David Baron's weblog: November 2003

Friends & Colleagues

Wednesday 2003-11-26

Don't run away from tables (17:17 -0800)

Some leading web authors advocate the replacement of tables for layout with CSS floats and positioning. There are good reasons for avoiding tables. Using tables today requires using HTML's table elements (rather than CSS's table display types), which prevents the document from being meaningful semantic markup. Furthermore, tables have rather complicated sizing rules that make loading web pages with tables slower.

However, if you want to make a web page in the style popular today, tables do have a big advantage. (I question whether this style is a good thing, since it often bombards the user with information in disconnected areas of the page and makes it unclear where to look for what the user wants.) It's relatively easy to use tables to create pages that scale well to different window sizes and different user default font sizes within the common ranges of these values. It's easy, but it doesn't happen automatically, so many pages on the web are still quite broken. It's possible to do this with a layout that uses floats and positioning, but it's more complicated, farther from the obvious path to take, and very hard to do in a way that's compatible with the bugs in major browsers. Furthermore, the layout primitives used certainly weren't designed for this type of use. I still haven't found a way to make the new mozilla.org website's toolbar scale in response to font size changes in a way that doesn't break the page in IE/Windows. (And even the current layout is complicated enough that IE/Windows won't display a large chunk of the page if it has line-height: normal rather than a scaling factor line-height.)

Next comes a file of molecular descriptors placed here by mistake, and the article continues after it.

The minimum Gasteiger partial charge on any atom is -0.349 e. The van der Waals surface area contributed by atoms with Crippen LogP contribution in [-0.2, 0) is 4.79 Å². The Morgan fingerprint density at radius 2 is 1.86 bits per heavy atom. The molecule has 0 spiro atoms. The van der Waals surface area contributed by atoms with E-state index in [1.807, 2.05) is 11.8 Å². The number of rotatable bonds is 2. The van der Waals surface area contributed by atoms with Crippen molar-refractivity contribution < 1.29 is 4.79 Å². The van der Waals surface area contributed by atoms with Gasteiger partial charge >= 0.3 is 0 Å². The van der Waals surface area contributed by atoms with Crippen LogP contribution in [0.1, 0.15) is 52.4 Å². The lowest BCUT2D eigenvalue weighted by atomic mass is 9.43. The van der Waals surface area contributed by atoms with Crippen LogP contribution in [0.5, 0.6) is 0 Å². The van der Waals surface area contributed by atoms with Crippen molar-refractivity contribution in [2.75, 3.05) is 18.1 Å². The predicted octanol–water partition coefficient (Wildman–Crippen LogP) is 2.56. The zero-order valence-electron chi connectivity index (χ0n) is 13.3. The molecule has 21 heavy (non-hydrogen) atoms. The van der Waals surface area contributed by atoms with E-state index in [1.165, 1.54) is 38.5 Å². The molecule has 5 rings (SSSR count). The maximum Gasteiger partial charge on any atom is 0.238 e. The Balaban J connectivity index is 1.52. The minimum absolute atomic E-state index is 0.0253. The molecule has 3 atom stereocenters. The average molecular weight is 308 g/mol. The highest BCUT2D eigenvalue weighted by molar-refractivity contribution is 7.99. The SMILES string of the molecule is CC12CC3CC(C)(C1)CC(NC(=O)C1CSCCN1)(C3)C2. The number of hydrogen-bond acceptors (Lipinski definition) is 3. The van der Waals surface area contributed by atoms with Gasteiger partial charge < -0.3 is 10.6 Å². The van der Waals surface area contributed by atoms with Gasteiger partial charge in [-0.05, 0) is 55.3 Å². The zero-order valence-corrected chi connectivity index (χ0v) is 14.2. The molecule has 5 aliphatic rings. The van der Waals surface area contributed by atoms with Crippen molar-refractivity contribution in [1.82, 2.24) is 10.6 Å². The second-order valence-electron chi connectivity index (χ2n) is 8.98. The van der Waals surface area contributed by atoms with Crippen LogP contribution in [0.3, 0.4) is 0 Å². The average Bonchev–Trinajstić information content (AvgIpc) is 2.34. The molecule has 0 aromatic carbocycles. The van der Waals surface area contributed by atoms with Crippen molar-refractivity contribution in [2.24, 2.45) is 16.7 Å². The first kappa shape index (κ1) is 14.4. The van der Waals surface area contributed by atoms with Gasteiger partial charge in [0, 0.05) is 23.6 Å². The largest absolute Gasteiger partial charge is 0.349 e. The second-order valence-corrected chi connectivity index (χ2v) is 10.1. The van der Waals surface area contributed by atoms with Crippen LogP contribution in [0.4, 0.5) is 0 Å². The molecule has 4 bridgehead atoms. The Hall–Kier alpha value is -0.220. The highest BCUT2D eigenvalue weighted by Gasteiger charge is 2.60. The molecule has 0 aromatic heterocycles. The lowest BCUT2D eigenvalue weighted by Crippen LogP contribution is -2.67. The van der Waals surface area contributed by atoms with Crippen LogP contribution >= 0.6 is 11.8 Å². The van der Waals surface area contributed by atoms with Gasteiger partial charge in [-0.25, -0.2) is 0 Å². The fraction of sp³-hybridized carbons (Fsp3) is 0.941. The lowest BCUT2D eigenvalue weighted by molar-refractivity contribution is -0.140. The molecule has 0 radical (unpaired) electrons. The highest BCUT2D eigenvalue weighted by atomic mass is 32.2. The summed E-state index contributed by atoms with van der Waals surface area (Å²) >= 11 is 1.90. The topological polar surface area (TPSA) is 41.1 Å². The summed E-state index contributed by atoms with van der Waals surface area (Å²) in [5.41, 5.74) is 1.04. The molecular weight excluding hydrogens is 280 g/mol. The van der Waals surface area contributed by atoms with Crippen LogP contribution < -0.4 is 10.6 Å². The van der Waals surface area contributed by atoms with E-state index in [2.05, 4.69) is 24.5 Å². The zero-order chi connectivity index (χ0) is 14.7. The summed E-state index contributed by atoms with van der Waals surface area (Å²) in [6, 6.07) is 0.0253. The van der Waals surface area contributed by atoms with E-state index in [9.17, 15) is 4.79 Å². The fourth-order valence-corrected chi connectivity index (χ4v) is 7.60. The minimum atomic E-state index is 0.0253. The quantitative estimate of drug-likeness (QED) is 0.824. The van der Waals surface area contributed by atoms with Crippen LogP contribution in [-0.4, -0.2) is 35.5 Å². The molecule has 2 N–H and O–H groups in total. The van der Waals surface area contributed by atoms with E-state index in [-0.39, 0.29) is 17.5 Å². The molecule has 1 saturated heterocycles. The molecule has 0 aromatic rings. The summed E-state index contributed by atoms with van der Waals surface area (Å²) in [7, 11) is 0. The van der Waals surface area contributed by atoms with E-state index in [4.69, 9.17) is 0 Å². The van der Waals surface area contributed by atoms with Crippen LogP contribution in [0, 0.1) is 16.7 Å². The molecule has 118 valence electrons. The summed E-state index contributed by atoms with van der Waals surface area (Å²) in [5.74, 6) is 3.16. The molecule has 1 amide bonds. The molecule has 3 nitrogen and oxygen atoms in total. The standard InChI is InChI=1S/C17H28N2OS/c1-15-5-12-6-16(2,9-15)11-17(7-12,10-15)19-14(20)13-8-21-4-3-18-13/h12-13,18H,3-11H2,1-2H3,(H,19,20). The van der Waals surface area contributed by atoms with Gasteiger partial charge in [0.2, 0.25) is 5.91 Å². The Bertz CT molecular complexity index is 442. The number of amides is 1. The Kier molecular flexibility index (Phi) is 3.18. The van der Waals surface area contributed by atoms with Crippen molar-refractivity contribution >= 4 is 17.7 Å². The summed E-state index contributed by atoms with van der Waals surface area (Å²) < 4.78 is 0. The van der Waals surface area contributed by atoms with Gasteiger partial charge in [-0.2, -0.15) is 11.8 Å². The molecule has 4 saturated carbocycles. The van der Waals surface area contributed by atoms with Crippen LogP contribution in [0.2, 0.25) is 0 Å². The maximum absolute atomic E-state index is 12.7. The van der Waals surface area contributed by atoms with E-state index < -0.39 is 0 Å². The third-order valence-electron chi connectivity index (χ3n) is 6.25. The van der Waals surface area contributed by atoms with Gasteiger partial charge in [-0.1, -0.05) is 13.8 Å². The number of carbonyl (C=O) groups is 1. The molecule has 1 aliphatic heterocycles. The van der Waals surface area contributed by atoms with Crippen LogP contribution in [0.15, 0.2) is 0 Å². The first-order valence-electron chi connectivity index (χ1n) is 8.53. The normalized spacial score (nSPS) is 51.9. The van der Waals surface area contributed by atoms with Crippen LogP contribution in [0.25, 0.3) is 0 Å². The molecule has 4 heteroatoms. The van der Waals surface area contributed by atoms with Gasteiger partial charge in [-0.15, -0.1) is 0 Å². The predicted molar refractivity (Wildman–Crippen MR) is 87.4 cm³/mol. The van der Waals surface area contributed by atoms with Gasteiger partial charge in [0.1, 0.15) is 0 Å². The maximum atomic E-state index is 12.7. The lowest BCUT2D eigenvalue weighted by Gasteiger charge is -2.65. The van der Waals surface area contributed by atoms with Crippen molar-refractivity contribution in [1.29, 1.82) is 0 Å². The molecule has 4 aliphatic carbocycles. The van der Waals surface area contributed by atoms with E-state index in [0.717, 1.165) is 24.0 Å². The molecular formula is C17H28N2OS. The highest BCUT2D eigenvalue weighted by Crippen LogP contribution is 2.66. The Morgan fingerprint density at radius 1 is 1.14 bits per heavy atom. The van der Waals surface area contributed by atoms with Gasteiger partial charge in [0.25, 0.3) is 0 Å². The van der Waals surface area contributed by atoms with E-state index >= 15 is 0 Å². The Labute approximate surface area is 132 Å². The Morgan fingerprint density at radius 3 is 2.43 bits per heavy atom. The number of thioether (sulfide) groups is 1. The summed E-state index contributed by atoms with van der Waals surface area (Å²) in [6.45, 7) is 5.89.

Hopefully CSS3 will have new layout primitives that make this type of layout easier to do well than it is with tables, and solve many common author complaints (such as inability to position or size elements vertically). Considering how much proposed layout primitives lead to pages that scale well to different devices, window sizes, and preferences should be one of the main considerations when designing specifications for web layout (including the details).